Dol-de-Bretagne, Brittany: tourism & sightseeing
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Your visit will start in the attractive medieval centre of Dol-de-Bretagne old town.
Here in the old town the 12th century cathedral of Saint Samson will be the first monument to attract your attention. The gothic style cathedral is very large given the current size and population of the town, but this is because Dol de Bretagne was an important bishopric in days gone by. Highlights of the cathedral include the ornate carvings around the south entrance, the stained glass windows and the renaissance style tomb of a 15th century bishop.
On the same square as the cathedral you can also visit the Cathédraloscope, a fascinating place that explains the techniques used in medieval times to build such magnificent buildings and how they were decorated.
Dol de Bretagne is reputed to be the origin of the Royal House of Stuart, the future kings of Scotland.
Wandering south of the cathedral you enter the streets of the old town. The most important streets are the Grande Rue des Stuarts and Rue Lejamtel. In this part of the town there are lots of beautiful half-timbered houses and architecture dating from the 11th century onwards, and also many houses built in the traditional granite used in Brittany buildings.
Be sure in particular to see the 11th century building called Les Petits Palets which is said to be the oldest stone built house in France! Pass behind the Rue des Stuarts onto the Ruelle du Robinet near the Post Office to catch a glimpse of the beautiful XV/XVI century Manoir du Quengo.
The public park and 'Promenade des Douves' offers good views across the marshes and out to the sea which is now several kilometres away. There is a good section of remaining ramparts here too. Originally there were 1.5 km of ramparts and 12 towers surrounding Dol-de-Bretagne.
You can pick up a useful leaflet from the Tourist Office in Dol de Bretagne with all the notable buildings marked on it to help guide your visit.
The historic museum in Dol also has some interesting artefacts rescued from various churches in the region.
One particular attraction on the edge of Dol-de-Bretagne is a Neolithic menhir - the Menhir du Champ Dolent - (standing-stone) that is one of the tallest and most impressive in Brittany, at 9.3 metres tall.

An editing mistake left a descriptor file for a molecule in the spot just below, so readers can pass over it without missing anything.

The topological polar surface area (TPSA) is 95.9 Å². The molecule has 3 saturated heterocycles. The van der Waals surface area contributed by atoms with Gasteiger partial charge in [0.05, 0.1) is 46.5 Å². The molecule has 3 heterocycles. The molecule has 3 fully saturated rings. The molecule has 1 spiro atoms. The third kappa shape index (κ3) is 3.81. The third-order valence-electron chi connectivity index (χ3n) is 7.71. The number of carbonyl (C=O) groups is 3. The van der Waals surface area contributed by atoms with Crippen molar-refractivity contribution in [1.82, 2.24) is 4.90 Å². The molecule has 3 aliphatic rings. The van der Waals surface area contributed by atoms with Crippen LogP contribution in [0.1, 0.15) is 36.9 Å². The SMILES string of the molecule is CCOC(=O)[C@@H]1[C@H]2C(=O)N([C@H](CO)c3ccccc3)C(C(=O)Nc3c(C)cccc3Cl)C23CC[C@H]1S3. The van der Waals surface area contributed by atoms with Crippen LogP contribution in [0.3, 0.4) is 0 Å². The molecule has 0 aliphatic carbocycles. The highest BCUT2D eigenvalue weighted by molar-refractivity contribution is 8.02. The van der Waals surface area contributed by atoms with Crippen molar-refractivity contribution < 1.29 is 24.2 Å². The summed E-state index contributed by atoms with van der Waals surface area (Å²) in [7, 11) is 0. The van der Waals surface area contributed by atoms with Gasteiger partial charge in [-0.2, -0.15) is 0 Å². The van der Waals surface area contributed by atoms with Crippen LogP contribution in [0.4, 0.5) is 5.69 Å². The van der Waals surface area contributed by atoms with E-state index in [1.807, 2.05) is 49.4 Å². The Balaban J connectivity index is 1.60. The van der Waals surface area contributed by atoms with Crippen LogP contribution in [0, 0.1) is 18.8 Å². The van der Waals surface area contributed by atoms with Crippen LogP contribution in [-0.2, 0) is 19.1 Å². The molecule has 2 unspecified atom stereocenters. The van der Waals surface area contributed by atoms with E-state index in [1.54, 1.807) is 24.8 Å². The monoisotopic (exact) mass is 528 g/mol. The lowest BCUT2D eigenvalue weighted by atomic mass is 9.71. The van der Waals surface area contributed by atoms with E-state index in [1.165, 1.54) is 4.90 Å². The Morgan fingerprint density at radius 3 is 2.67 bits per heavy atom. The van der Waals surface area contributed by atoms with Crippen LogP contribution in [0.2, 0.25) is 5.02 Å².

Just three kilometres north of here you can visit the charming hilltop village of Mont-Dol which has a small chapel and a windmill on the top, and can be reached by a pleasant walk
Map of Dol-de-Bretagne and places to visit
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Dol-de-Bretagne is classified as a recommended place to break a long journey (village d'etape)
Address: Dol-de-Bretagne, Saint-Malo, Ille-et-Vilaine, Brittany, 35120, France || GPS: latitude 48.55, longitude -1.757
Plan your visit to Dol-de-Bretagne, Brittany
Sightseeing & tourist attractions to visit nearby
- Île des Rimains: site of natural beauty (16km)
- Estuaire de la Rance: site of natural beauty (16km)
- Île des Landes: site of natural beauty (19km)
- Côte de Cancale à Paramé: site of natural beauty (19km)
- Réserve naturelle régionale du Marais de Sougeal: site of natural beauty (19km)
- Îlots Notre-Dame et Chevret: site of natural beauty (19km)
- Pointe du Grouin: site of natural beauty (19km)
- Île du Guesclin: site of natural beauty (19km)
- Embouchure - Couesnon: site of natural beauty (20km)
- Couesnon: site of natural beauty (20km)
Market days in Dol-de-Bretagne, France
Regular market(s) are held in Dol-de-Bretagne each Saturday. (Markets are held in the morning unless stated.)
The French version of this page is at Dol-de-Bretagne (Francais)
Points forts de la cathédrale comprennent les sculptures ornées autour de l'entrée sud, les vitraux et le tombeau de style renaissance d'un 15e évêque de siècle.